* Boeing, Caterpillar down ~1 pct on trade war fears
* Oil steady ahead of OPEC meet
* JD.Com rises after Google investment
* Indexes down: Dow 0.95 pct, S&P 0.74 pct, Nasdaq 0.75 pct (Updates to open)
June 18 (Reuters) - The Dow Jones Industrial Average fell more than 200 points on Monday and the other major indexes were lower, as China’s retaliatory action against tariffs imposed by the United States reignited fears of a possible trade war between the world’s two biggest economies.
Global financial markets have struggled since February in the face of signs that Washington and Beijing were headed toward a trade war after several rounds of negotiations failed to resolve U.S. complaints over Chinese industrial policy, market access and a $375 billion trade gap.
Boeing, the single largest U.S. exporter to China, slipped 0.8 percent, while construction equipment maker Caterpillar fell 1.3 percent.
“The trade war is definitely on the front burner right now, and will continue to be in the absence of news catalysts and unless something substantially changes,” said Art Hogan, chief market strategist, B. Riley FBR in New York.
Investors are also assessing the impact of tightening monetary policy by central banks after the U.S. Federal Reserve raised interest rate last week and the European Central Bank said it planned to end its bond-purchase program at year-end.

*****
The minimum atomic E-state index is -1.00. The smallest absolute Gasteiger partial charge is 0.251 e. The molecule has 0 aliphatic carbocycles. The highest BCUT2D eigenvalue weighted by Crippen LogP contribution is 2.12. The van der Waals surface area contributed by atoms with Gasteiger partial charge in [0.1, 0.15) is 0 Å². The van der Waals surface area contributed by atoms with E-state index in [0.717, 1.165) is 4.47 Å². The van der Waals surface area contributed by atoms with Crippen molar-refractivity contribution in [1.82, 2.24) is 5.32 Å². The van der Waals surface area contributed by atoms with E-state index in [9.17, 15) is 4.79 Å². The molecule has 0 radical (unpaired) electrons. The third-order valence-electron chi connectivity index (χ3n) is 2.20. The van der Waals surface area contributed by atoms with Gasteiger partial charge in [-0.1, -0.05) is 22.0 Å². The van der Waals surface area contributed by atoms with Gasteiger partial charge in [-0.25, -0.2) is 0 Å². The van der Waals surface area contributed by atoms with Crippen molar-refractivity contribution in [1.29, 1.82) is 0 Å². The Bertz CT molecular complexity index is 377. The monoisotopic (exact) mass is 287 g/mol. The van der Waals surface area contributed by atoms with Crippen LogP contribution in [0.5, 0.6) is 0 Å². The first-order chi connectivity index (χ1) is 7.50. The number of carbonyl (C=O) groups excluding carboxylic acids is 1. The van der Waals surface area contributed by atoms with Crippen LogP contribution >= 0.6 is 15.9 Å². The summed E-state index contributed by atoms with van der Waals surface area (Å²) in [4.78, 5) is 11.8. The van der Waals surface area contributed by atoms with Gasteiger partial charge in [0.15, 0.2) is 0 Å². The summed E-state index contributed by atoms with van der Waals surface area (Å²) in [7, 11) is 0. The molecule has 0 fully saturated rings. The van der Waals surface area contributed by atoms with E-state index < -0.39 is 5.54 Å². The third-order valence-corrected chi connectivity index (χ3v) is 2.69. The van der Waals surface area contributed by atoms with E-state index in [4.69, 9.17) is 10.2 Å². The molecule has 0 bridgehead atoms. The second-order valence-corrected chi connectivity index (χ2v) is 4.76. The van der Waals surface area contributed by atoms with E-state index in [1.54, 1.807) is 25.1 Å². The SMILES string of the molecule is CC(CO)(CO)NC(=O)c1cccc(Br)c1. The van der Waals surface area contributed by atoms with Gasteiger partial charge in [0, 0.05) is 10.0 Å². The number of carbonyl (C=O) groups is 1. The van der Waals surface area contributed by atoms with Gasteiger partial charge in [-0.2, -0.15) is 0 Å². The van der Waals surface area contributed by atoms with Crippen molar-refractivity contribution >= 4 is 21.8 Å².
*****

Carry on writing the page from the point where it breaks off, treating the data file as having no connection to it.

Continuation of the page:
Oil prices, which were lower in early global trading, steadied ahead of an OPEC meeting where top suppliers are expected to agree to increase global crude supply.
At 9:43 a.m. ET, the Dow Jones Industrial Average was down 238.78 points, or 0.95 percent, at 24,851.7, the S&P 500 was down 20.53 points, or 0.74 percent, at 2,759.13 and the Nasdaq Composite was down 57.84 points, or 0.75 percent, at 7,688.53.
JD.Com’s U.S.-listed shares were up 2.5 percent after Alphabet’s Google invested $550 million in the Chinese e-commerce powerhouse.
Biotechnology firm China Biologic rose 23.3 percent after Chinese investment giant CITIC Capital Holdings offered to buy it in a deal valuing the company at $3.65 billion.
Declining issues outnumbered advancers on the NYSE for a 2.92-to-1 ratio on the downside, and for a 2.78-to-1 ratio on the Nasdaq.
The S&P 500 index showed 2 new 52-week highs and 1 new lows, while the Nasdaq recorded 24 new highs and 16 new lows.
Reporting by Aparajita Saxena and Ankur Banerjee in Bengaluru; Editing by Sriraj Kalluvila